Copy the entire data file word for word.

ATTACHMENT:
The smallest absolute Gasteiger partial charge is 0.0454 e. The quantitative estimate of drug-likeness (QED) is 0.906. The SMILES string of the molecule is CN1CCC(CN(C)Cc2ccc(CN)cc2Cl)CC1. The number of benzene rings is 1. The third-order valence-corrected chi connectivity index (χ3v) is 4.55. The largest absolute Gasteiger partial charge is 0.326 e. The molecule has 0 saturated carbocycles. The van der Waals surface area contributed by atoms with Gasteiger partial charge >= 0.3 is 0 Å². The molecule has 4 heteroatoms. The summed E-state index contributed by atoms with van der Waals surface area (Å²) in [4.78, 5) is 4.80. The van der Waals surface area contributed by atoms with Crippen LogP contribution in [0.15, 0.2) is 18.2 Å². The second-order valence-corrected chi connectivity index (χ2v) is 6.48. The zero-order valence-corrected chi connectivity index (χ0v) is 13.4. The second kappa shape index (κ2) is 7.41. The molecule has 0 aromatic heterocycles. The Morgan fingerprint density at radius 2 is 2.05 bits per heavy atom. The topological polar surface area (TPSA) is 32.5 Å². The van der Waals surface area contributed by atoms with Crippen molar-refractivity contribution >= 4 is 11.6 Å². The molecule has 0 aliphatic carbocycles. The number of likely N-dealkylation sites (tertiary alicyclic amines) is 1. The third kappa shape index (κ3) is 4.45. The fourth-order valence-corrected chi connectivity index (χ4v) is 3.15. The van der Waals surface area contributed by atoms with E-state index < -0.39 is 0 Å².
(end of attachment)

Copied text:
The smallest absolute Gasteiger partial charge is 0.0454 e. The quantitative estimate of drug-likeness (QED) is 0.906. The SMILES string of the molecule is CN1CCC(CN(C)Cc2ccc(CN)cc2Cl)CC1. The number of benzene rings is 1. The third-order valence-corrected chi connectivity index (χ3v) is 4.55. The largest absolute Gasteiger partial charge is 0.326 e. The molecule has 0 saturated carbocycles. The van der Waals surface area contributed by atoms with Gasteiger partial charge >= 0.3 is 0 Å². The molecule has 4 heteroatoms. The summed E-state index contributed by atoms with van der Waals surface area (Å²) in [4.78, 5) is 4.80. The van der Waals surface area contributed by atoms with Crippen LogP contribution in [0.15, 0.2) is 18.2 Å². The second-order valence-corrected chi connectivity index (χ2v) is 6.48. The zero-order valence-corrected chi connectivity index (χ0v) is 13.4. The second kappa shape index (κ2) is 7.41. The molecule has 0 aromatic heterocycles. The Morgan fingerprint density at radius 2 is 2.05 bits per heavy atom. The topological polar surface area (TPSA) is 32.5 Å². The van der Waals surface area contributed by atoms with Crippen molar-refractivity contribution >= 4 is 11.6 Å². The molecule has 0 aliphatic carbocycles. The number of likely N-dealkylation sites (tertiary alicyclic amines) is 1. The third kappa shape index (κ3) is 4.45. The fourth-order valence-corrected chi connectivity index (χ4v) is 3.15. The van der Waals surface area contributed by atoms with E-state index < -0.39 is 0 Å².